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the Complete Review
the complete review - fiction

     

The Hollywood Dodo

by
Geoff Nicholson


general information | review summaries | our review | links | about the author

To purchase The Hollywood Dodo



Title: The Hollywood Dodo
Author: Geoff Nicholson
Genre: Novel
Written: 2004
Length: 323 pages
Availability: The Hollywood Dodo - US
The Hollywood Dodo - UK
The Hollywood Dodo - Canada

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Our Assessment:

B+ : entertaining, though a bit over-extended

See our review for fuller assessment.




Review Summaries
Source Rating Date Reviewer
The Independent A 28/5/2004 James Urquhart
Independent on Sunday . 20/6/2004 Murrough O'Brien
The NY Times Book Rev. . 13/6/2004 David Ulin
Salon . 7/7/2004 Stephanie Zacharek
Scotland on Sunday A 23/5/2004 SB Kelly
The Washington Post . 25/6/2004 Carolyn See


  From the Reviews:
  • "Plain weirdness segues into historical gravity and back into delicious farce. Short and snappy chapters alternate between the three narratives to keep the pace up without losing their distinct voices." - James Urquhart, The Independent

  • "Factious and contrived ? To some degree, but Nicholson is so able and funny a writer as to persuade us. He's a great mapmaker, portraying with equal assurance the worlds of restoration London, Hollywood and embittered but charmingly self-deprecating souls." - Murrough O'Brien, Independent on Sunday

  • "It's too connective, too good-natured -- in short, not cynical enough. Indeed, the further we read, the more we come to feel as though nothing is at stake. (...) Clearly, Nicholson means to make a point about artifice and actuality, illusion and truth, Hollywood and history. (...) Ultimately, the problem is that like Rick's movie, The Hollywood Dodo is neither here nor there. It's a 21st-century satire with a 17th-century inner life, and it doesn't leave any coherent impression; it's like a regression that hasn't taken hold." - David Ulin, The New York Times Book Review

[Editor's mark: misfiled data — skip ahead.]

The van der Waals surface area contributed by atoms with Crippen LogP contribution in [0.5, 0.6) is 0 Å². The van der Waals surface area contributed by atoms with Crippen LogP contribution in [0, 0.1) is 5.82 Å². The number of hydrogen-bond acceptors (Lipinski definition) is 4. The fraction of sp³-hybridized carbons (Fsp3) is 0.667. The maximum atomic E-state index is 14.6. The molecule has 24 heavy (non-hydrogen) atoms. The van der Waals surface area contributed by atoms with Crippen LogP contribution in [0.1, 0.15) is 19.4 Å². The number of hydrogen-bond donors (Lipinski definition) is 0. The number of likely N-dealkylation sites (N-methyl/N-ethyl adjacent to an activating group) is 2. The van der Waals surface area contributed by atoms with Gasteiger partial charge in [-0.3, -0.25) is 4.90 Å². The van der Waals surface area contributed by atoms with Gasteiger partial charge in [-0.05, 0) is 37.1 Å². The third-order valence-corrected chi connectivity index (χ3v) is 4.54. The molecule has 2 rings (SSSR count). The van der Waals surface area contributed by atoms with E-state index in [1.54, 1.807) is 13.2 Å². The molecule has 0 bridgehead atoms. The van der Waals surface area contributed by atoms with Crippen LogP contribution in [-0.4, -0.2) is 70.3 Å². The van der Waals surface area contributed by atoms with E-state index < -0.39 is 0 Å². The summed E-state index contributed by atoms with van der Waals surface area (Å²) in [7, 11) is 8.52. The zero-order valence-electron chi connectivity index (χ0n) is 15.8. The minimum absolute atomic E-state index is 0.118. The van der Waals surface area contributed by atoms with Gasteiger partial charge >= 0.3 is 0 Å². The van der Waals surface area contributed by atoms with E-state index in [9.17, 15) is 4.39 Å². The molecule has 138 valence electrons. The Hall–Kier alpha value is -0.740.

• "Nicholson's books aren't for the faint of heart, and this one is no exception: It may be darkly fanciful at times, but it's never whimsical. And while the book's intricate tendrils don't quite tie up as neatly, or as satisfyingly, as you'd hope, it doesn't matter much." - Stephanie Zacharek, Salon

  • "The sublimely good Geoff Nicholsonís new novel is an absolute treat." - SB Kelly, Scotland on Sunday

  • "Is this book heavy-handed to a fault, or feathery enough to fly away on the very lightest breeze ? Is it profound, or is it the shallowest of literary exercises, not meant to be taken seriously in the slightest ? Beats me." - Carolyn See, The Washington Post

Please note that these ratings solely represent the complete review's biased interpretation and subjective opinion of the actual reviews and do not claim to accurately reflect or represent the views of the reviewers. Similarly the illustrative quotes chosen here are merely those the complete review subjectively believes represent the tenor and judgment of the review as a whole. We acknowledge (and remind and warn you) that they may, in fact, be entirely unrepresentative of the actual reviews by any other measure.

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The complete review's Review:

       The Hollywood Dodo is a three-pronged novel. Alternating chapters set in the present are narrated by Rick McCartney, an aspiring screenwriter ("Auteur of the Future" it says on his business card), and fifty-year-old Dr. Henry Cadwallader, who is accompanying his daughter, Dorothy, to Hollywood where she is looking for her big break. Interspersed between these are chapters from an unpublished novel called The Restoration of the Dodo which Rick stole when he visited London; set in 17th century England, it is the story of William Draper, a medical student who becomes obsessed with dodos.
       Not unexpectedly, the personal stories are ones of failure. Auteur Rick goes around pitching his film idea, The Penultimate Dodo: "This is the dildo movie, right ?" he usually hears at the beginning of his spiel, and he probably would do a lot better if that's what he led potential producers to believe. Between the dodo-concept and the word 'penultimate' in the title, it's clear he's going nowhere fast in this town.